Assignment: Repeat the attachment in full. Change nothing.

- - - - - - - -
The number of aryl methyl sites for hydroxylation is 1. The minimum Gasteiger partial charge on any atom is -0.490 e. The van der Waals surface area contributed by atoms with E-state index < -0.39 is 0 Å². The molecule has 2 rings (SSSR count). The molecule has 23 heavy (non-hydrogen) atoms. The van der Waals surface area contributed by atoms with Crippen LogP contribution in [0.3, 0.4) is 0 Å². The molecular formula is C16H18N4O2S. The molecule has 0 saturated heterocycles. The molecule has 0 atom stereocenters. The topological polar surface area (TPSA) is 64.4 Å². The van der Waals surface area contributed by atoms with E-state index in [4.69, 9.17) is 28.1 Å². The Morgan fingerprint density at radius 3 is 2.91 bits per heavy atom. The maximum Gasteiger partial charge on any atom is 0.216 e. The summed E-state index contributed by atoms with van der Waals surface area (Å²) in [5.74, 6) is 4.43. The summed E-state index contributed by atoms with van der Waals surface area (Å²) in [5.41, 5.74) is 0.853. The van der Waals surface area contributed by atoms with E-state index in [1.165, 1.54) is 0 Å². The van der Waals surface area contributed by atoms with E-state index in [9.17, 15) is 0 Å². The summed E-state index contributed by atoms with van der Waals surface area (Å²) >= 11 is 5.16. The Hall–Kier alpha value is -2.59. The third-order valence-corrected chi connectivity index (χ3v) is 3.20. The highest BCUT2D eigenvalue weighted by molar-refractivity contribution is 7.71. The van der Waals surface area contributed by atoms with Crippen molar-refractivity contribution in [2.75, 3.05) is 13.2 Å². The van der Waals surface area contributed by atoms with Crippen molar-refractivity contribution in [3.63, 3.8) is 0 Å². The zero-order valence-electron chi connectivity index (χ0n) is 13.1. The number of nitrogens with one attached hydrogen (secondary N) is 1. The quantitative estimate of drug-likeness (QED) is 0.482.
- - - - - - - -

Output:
The number of aryl methyl sites for hydroxylation is 1. The minimum Gasteiger partial charge on any atom is -0.490 e. The van der Waals surface area contributed by atoms with E-state index < -0.39 is 0 Å². The molecule has 2 rings (SSSR count). The molecule has 23 heavy (non-hydrogen) atoms. The van der Waals surface area contributed by atoms with Crippen LogP contribution in [0.3, 0.4) is 0 Å². The molecular formula is C16H18N4O2S. The molecule has 0 saturated heterocycles. The molecule has 0 atom stereocenters. The topological polar surface area (TPSA) is 64.4 Å². The van der Waals surface area contributed by atoms with E-state index in [4.69, 9.17) is 28.1 Å². The Morgan fingerprint density at radius 3 is 2.91 bits per heavy atom. The maximum Gasteiger partial charge on any atom is 0.216 e. The summed E-state index contributed by atoms with van der Waals surface area (Å²) in [5.74, 6) is 4.43. The summed E-state index contributed by atoms with van der Waals surface area (Å²) in [5.41, 5.74) is 0.853. The van der Waals surface area contributed by atoms with E-state index in [1.165, 1.54) is 0 Å². The van der Waals surface area contributed by atoms with E-state index in [9.17, 15) is 0 Å². The summed E-state index contributed by atoms with van der Waals surface area (Å²) >= 11 is 5.16. The Hall–Kier alpha value is -2.59. The third-order valence-corrected chi connectivity index (χ3v) is 3.20. The highest BCUT2D eigenvalue weighted by molar-refractivity contribution is 7.71. The van der Waals surface area contributed by atoms with Crippen molar-refractivity contribution in [2.75, 3.05) is 13.2 Å². The van der Waals surface area contributed by atoms with Crippen molar-refractivity contribution in [3.63, 3.8) is 0 Å². The zero-order valence-electron chi connectivity index (χ0n) is 13.1. The number of nitrogens with one attached hydrogen (secondary N) is 1. The quantitative estimate of drug-likeness (QED) is 0.482.